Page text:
Longview piano silent

Kapi-Mana News - - FRONT PAGE - KRIS DANDO

Clif­ford Matthews would love to keep go­ing, but his hands hurt too much.

The 86-year-old was hon­oured with a lunch at Longview Home in Tawa on Fe­bru­ary 22, bring­ing to a close his 38 years of vol­un­teer­ing there.

The mod­est Whitby res­i­dent said his fort­nightly piano ses­sions were ‘‘just a bit of fun’’, but Longview’s re­cre­ation of­fi­cer Mar­lene Bowles said they were ea­gerly an­tic­i­pated by many peo­ple.

‘‘It was more than just turn­ing up and play­ing the piano - he built re­la­tion­ships, he talked to res­i­dents and en­riched their spir­its,’’ she said.

Matthews, who worked in the tele­phone ex­change in Stout St in Welling­ton for much of his life, said play­ing at Longview hap­pened by chance.

‘‘It was 1981 and Longview, which was a hos­pi­tal for the blind then, were look­ing for vol­un­teer driv­ers,’’ he re­called. ’’I saw they had a piano in the lounge, and the rest is his­tory.’’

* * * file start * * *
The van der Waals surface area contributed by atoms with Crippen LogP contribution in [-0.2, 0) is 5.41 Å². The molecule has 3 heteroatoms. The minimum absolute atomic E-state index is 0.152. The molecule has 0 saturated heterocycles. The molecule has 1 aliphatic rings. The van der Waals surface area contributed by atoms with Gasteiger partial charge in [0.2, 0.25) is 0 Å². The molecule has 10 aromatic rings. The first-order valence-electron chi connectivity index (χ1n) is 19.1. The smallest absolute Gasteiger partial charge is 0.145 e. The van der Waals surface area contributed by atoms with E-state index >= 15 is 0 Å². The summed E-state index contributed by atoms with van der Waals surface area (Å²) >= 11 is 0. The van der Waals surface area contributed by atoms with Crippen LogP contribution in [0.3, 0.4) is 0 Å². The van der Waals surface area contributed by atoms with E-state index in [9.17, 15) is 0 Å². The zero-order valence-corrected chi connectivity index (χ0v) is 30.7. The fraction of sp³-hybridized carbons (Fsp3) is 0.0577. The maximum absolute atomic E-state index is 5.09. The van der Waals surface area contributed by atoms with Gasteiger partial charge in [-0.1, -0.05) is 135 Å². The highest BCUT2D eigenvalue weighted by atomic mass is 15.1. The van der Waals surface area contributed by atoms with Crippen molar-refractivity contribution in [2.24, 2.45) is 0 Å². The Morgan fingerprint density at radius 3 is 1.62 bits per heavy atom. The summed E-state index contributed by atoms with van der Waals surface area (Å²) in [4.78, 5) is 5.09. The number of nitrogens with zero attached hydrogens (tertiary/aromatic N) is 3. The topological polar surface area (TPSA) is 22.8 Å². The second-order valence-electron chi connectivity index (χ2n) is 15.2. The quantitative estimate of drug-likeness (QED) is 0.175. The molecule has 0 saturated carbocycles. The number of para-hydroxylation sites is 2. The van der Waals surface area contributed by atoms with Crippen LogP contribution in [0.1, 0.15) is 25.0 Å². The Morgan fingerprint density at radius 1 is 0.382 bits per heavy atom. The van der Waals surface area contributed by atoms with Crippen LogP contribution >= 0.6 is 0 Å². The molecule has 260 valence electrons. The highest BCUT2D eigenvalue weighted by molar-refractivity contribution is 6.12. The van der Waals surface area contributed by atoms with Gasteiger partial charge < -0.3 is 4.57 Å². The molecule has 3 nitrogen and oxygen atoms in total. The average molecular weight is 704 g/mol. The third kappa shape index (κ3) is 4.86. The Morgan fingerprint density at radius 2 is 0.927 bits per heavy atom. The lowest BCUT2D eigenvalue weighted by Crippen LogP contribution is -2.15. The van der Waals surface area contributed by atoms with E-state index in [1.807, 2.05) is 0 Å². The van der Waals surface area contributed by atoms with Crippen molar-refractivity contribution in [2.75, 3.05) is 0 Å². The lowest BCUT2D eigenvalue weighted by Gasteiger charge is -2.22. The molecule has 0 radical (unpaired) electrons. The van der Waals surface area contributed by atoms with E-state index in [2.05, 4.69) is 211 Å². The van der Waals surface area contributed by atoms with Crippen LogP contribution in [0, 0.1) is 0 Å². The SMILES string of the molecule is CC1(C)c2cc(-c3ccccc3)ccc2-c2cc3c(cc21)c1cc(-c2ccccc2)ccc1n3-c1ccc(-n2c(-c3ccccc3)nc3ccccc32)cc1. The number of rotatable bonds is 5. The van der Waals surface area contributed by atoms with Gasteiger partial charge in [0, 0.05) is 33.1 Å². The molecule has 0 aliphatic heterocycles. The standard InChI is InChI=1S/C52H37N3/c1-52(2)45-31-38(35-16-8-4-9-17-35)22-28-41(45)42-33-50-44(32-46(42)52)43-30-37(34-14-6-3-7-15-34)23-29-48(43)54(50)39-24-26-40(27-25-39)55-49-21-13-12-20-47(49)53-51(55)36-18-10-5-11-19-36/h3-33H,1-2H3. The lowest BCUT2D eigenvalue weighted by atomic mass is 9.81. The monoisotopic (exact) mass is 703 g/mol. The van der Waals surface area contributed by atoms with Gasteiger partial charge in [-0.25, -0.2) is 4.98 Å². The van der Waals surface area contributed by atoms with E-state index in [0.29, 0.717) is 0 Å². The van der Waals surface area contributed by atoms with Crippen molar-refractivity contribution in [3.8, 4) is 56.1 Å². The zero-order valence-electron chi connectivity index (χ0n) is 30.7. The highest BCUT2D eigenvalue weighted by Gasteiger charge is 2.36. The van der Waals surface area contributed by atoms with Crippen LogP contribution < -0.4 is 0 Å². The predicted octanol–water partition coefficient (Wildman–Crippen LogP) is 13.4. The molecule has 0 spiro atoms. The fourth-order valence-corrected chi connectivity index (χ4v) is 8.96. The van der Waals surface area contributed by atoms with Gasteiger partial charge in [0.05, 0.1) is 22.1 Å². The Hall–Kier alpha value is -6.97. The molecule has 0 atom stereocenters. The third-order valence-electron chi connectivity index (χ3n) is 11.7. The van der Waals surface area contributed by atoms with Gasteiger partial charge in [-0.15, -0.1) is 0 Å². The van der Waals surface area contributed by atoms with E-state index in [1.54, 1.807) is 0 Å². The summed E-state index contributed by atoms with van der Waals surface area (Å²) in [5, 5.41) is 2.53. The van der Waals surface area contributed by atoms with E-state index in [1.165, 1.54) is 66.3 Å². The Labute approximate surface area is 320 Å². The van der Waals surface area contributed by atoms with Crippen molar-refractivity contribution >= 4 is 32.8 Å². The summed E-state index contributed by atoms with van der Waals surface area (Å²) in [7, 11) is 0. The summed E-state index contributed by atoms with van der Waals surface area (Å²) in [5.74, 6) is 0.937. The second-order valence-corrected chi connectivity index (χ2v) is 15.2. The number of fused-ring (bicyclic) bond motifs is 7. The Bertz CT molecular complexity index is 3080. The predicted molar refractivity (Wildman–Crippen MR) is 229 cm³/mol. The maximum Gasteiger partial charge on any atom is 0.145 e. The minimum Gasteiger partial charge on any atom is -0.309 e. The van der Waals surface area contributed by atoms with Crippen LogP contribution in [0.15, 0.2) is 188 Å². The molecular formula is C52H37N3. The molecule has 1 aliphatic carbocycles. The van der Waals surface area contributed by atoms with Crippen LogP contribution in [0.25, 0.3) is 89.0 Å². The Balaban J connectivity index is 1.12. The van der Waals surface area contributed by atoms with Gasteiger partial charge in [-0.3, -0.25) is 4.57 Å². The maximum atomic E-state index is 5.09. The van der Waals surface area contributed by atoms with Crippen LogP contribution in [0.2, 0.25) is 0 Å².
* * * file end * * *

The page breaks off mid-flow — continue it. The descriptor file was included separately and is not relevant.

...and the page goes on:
Matthews has been play­ing since he was 11 and is en­tirely self-taught.

He can’t read sheet mu­sic but can lis­ten to some­thing and pick it up eas­ily.

Most of his tunes come from the 1920s, 1930s and 1940s, and for many years at Longview he was ac­com­pa­nied by so­prano Mar­garet Cooney.

‘‘Noth­ing more mod­ern than that era - I like the clas­sics and so do the folks I play for.

‘‘I love to see the smiles on their faces and you feel a sense of sat­is­fac­tion at the end, even if some of them may be asleep in their chairs.’’

One of his favourites to play was The Bea­tles’ Yes­ter­day, which was com­pli­cated but a crowd favourite, along with Oh, You Beau­ti­ful Doll.

He re­called Longview res­i­dent Arthur Barnes, who al­ways re­quested In­ver­cargill March.

‘‘If it’s a piano with soft keys, I’m OK, but th­ese days the reg­u­lar pi­anos are just too hard.

‘‘My hands hurt too much after­wards.’’


Clif­ford Matthews gets some crowd par­tic­i­pa­tion go­ing at one of his ses­sions at Longview, in 1996.

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